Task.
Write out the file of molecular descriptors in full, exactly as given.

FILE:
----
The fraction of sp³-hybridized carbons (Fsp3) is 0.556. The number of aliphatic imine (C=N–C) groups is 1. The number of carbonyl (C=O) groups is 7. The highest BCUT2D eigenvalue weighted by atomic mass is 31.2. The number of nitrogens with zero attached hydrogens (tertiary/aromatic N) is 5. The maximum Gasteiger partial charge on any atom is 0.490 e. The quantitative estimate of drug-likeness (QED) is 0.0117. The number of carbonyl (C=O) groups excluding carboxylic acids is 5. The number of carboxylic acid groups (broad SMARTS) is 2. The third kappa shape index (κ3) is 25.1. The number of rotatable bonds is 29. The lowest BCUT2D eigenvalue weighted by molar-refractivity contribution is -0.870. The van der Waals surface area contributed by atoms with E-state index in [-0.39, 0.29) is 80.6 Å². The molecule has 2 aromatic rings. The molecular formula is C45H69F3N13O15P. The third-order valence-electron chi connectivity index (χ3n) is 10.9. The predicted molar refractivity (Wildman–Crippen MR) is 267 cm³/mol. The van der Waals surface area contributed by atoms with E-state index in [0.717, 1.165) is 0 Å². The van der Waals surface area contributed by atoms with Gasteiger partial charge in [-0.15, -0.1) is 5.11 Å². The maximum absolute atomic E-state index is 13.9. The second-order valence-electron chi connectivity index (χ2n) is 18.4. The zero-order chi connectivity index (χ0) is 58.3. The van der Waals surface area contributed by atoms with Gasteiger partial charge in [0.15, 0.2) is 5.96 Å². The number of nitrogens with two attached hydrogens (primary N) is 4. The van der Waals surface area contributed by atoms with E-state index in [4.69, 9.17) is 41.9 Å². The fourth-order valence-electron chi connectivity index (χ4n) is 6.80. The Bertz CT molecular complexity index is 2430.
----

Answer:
The fraction of sp³-hybridized carbons (Fsp3) is 0.556. The number of aliphatic imine (C=N–C) groups is 1. The number of carbonyl (C=O) groups is 7. The highest BCUT2D eigenvalue weighted by atomic mass is 31.2. The number of nitrogens with zero attached hydrogens (tertiary/aromatic N) is 5. The maximum Gasteiger partial charge on any atom is 0.490 e. The quantitative estimate of drug-likeness (QED) is 0.0117. The number of carbonyl (C=O) groups excluding carboxylic acids is 5. The number of carboxylic acid groups (broad SMARTS) is 2. The third kappa shape index (κ3) is 25.1. The number of rotatable bonds is 29. The lowest BCUT2D eigenvalue weighted by molar-refractivity contribution is -0.870. The van der Waals surface area contributed by atoms with E-state index in [-0.39, 0.29) is 80.6 Å². The molecule has 2 aromatic rings. The molecular formula is C45H69F3N13O15P. The third-order valence-electron chi connectivity index (χ3n) is 10.9. The predicted molar refractivity (Wildman–Crippen MR) is 267 cm³/mol. The van der Waals surface area contributed by atoms with E-state index in [0.717, 1.165) is 0 Å². The van der Waals surface area contributed by atoms with Gasteiger partial charge in [-0.15, -0.1) is 5.11 Å². The maximum absolute atomic E-state index is 13.9. The second-order valence-electron chi connectivity index (χ2n) is 18.4. The zero-order chi connectivity index (χ0) is 58.3. The van der Waals surface area contributed by atoms with Gasteiger partial charge in [0.15, 0.2) is 5.96 Å². The number of nitrogens with two attached hydrogens (primary N) is 4. The van der Waals surface area contributed by atoms with E-state index in [4.69, 9.17) is 41.9 Å². The fourth-order valence-electron chi connectivity index (χ4n) is 6.80. The Bertz CT molecular complexity index is 2430.